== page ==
MR. PEABODY & SHERMAN review

Starring: Ty Burrell (Dawn of the Dead), Max Charles (The Amazing Spider-Man), Ariel Winter (Kiss Kiss Bang Bang), Allison Janney (American Beauty), Stanley Tucci (The Hunger Games)

Director: Rob Minkoff (The Lion King)

Writer: Craig Wright (Lost)

Runtime: 1 hour 32 minutes

Release Date: 7 February (UK), 7 March (US)

I’m not sure how many kids today (or many adults for that matter) remember Mr. Peabody & Sherman, the main characters from Rocky and Bullwinkle segment Peabody’s Improbable History. Except maybe that time they showed up on an episode of The Simpsons (“Quiet, you!”). But Dreamworks SKG have decided to create an animated adventure about the dog and his boy travelling through time for educational purposes, so here we are.

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Mr. Peabody & Sherman has a lot of the tropes of your standard kids’ film. It’s got bright colours, fast animation, pop culture references, toilet humour, you know the drill. But luckily, this isn’t one of those films that completely rely on the clichés. There is a decent story here, one that is somewhat hackneyed at points, but it’s got a good heart and does get across a genuine message about parenting. The humour works for the most part as well. It maybe relies on a few too many puns, but even their overuse and lameness is pointed out. But when the jokes hit, they really hit. During the entertaining climax where all these historical figures end up in the same place, there are some really funny moments (even though many of them will go over the kids’ heads). The film also doesn’t ignore the original show’s purpose of being educational, providing some basic but fun information about the historical periods they visit without bogging the fun down (on a side note, I find it funny that the depiction of the siege of Troy here is probably more accurate than it was portrayed in the movie Troy). It’s really great when a film doesn’t pander to kids and actually teaches them something, and Mr. Peabody & Sherman does it better than most. My main problem with the film is the villain. I hate it when villains are just mean for no real reason other than the plot says so and have nothing outside of that, and the character of Mrs. Grunion (Allison Janney) is just that. She isn’t even allowed to be funny; I’m okay with a one-note bad guy if they are at least humorous in some way. But nope. She just goes about being evil because we need some kind of threat to Peabody and Sherman’s relationship because the plot says so. It didn’t need to be done this way, and every time Grunion showed up I just groaned.

Other than the humour and the history, a big reason the film works is because of the strong voice cast. Ty Burrell does a good job as Mr. Peabody, playing the genius dog that could be best summed up as a combination of Sherlock Holmes and Buckaroo Banzai. Max Charles is endearing and sweet as the somewhat dopey Sherman; it’s rare that a child actor gets to be in an animated movie when they could easily hire an adult, but Charles sounds professional enough that it seems genuine. The way he and Peabody play off each other works really well, especially considering their voices were probably recorded far apart. Ariel Winter’s Penny could have easily been a clichéd know-it-all bully, but the film is luckily smarter than that. The burgeoning relationship between her and Sherman works and luckily they don’t go too far with it. The rest of the voice cast is fun as well. Stephen Colbert and Leslie Mann are entertaining as Penny’s parents, Stanley Tucci is having fun as usual playing Leonardo Da Vinci, and then there’s the old reliable Patrick Warburton as Agamemnon. Come on, when is Warburton not worth a laugh? Even Allison Janney looks like she’s trying, but ultimately it’s the script that fails her.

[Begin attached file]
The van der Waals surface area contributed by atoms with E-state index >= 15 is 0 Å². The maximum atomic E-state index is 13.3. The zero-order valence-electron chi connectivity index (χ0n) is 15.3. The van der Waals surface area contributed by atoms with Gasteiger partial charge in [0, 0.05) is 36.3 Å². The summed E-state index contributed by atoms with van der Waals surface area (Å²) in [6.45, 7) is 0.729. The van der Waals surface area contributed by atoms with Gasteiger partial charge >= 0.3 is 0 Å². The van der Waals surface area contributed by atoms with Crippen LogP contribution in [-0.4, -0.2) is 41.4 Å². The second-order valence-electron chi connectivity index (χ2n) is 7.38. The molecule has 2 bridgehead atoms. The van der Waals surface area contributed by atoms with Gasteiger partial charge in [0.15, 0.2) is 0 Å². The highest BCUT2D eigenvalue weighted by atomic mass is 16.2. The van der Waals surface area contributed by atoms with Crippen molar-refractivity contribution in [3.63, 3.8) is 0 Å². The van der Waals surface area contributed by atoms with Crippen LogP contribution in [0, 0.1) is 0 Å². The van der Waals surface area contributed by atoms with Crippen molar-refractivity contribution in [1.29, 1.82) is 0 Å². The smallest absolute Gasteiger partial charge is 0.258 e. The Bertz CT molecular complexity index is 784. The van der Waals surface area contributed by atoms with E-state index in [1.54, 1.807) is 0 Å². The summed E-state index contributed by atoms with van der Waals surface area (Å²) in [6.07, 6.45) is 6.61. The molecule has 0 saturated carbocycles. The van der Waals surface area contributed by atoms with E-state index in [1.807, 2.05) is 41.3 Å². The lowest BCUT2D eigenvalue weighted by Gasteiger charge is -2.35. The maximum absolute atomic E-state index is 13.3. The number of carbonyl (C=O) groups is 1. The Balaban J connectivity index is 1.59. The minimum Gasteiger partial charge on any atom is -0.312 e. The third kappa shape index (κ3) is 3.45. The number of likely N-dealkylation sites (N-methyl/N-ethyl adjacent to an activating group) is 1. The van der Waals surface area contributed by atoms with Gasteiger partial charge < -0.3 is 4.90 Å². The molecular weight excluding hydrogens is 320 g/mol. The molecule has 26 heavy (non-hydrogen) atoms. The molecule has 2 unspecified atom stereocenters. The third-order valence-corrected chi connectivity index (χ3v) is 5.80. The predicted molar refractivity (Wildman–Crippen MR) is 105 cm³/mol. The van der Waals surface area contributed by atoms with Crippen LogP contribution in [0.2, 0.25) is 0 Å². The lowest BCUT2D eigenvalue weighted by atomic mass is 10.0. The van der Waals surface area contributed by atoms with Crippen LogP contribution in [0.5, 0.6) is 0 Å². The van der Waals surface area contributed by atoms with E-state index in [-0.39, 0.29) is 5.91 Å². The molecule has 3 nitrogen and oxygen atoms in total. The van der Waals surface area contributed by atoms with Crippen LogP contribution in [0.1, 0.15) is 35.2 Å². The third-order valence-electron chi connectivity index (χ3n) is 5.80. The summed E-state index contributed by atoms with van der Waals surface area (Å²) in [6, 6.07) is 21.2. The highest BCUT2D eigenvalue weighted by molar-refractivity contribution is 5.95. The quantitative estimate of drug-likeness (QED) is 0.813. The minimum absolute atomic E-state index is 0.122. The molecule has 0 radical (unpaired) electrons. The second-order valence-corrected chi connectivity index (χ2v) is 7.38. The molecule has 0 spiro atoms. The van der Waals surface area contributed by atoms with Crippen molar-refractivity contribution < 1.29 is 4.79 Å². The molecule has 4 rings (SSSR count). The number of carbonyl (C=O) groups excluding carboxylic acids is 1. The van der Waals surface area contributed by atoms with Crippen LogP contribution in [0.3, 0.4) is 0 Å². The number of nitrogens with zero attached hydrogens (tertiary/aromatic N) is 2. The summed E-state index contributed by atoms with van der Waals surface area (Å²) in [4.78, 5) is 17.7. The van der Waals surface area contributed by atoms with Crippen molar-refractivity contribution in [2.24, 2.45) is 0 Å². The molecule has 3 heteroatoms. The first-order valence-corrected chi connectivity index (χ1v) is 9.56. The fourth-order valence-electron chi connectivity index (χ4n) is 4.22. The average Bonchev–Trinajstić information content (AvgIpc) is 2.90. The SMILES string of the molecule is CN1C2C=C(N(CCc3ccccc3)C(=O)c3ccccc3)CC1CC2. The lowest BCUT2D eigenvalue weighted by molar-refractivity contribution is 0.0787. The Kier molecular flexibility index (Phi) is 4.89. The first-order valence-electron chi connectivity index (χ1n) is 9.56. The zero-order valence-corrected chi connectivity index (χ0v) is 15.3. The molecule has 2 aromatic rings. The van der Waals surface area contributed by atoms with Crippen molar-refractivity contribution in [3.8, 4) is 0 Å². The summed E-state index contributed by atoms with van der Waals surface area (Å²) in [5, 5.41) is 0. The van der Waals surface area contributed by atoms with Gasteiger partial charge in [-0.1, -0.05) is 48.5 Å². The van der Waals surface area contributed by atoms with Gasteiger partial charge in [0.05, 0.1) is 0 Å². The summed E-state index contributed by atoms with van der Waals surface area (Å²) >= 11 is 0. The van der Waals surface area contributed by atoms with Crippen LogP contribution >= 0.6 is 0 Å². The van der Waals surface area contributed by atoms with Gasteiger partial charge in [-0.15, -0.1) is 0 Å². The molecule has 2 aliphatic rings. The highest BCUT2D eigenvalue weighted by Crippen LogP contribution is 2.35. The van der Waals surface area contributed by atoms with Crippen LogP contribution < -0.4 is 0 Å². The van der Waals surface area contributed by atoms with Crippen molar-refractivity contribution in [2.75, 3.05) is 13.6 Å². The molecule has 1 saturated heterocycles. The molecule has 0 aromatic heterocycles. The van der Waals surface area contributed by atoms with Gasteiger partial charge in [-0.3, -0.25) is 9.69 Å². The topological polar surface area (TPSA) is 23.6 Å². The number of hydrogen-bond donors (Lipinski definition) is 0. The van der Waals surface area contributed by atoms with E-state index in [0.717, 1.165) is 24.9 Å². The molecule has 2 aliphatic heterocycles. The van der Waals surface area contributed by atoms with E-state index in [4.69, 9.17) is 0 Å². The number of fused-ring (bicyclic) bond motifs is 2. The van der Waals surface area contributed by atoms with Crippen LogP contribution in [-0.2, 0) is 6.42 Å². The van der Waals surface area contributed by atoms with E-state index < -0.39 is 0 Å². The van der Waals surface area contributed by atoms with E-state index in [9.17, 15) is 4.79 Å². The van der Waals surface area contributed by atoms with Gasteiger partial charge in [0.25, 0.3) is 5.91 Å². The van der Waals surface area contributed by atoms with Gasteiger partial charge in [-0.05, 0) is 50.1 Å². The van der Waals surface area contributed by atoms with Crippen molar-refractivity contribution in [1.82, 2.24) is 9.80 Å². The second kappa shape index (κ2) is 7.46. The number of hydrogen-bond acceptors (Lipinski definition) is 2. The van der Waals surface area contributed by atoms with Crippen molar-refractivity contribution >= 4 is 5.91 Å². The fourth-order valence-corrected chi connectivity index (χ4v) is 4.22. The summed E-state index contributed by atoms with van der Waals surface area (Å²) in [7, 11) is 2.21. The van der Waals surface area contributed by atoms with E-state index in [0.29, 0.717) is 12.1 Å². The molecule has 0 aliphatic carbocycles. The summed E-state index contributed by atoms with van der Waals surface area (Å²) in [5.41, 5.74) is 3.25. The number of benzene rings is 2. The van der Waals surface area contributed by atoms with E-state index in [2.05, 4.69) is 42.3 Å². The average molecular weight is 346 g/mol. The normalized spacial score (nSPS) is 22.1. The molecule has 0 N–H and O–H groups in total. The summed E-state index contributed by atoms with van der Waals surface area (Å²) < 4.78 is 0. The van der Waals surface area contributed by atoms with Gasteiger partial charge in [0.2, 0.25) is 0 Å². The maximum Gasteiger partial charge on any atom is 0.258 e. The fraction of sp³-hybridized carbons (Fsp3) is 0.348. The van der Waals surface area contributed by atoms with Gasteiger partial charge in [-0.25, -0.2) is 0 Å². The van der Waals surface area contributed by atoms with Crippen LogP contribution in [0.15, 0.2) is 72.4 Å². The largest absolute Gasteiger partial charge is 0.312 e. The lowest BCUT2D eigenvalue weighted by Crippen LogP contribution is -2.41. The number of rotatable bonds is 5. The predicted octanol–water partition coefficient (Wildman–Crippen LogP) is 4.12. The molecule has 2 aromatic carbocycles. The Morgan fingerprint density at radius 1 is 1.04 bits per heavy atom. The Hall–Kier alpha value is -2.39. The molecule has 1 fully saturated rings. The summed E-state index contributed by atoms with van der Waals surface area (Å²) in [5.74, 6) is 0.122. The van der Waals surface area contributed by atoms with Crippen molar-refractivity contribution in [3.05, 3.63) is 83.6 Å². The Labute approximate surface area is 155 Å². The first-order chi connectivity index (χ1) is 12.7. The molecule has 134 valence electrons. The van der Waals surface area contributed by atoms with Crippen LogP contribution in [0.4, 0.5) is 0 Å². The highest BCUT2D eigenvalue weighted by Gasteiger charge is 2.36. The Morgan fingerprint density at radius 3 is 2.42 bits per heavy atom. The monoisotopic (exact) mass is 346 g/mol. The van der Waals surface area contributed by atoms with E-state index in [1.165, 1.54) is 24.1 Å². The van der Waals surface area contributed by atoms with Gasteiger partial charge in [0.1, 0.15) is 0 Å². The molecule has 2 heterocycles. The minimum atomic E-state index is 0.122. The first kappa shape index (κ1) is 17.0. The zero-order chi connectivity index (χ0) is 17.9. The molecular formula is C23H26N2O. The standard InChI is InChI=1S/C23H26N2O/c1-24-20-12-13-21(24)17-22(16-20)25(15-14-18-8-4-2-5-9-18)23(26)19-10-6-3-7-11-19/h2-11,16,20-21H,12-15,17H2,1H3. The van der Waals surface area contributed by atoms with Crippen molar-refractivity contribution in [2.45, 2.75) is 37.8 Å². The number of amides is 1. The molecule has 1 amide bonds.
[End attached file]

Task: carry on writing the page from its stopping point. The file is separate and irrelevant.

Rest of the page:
Dreamworks SKG’s animation has always had a much more cartoony feel to it that its contemporaries, but for this type of film it works. It’s not exactly jaw dropping, but there’s certainly nothing to complain about. The major standouts in the animation are an early escape scene during a visit to the French Revolution, and an action beat during the Troy segment that amusingly riffs on 300. All the characters look well designed and are very expressive, helping the comedy stay amusing. The musical score by Danny Elfman isn’t exactly memorable but it certainly helps keep things flowing.

Mr. Peabody & Sherman is an entertaining animated film that does just what it needs to. It’s got a good heart, a great cast, and throws in some history lessons to sweeten the deal. It’s not a groundbreaking piece of work worthy of high praise but if the kids want to see it, you could do a lot worse than this.

FINAL VERDICT: 8/10

Author: Jennifer Heaton

Aspiring screenwriter, film critic, pop culture fanatic and perpetual dreamer.

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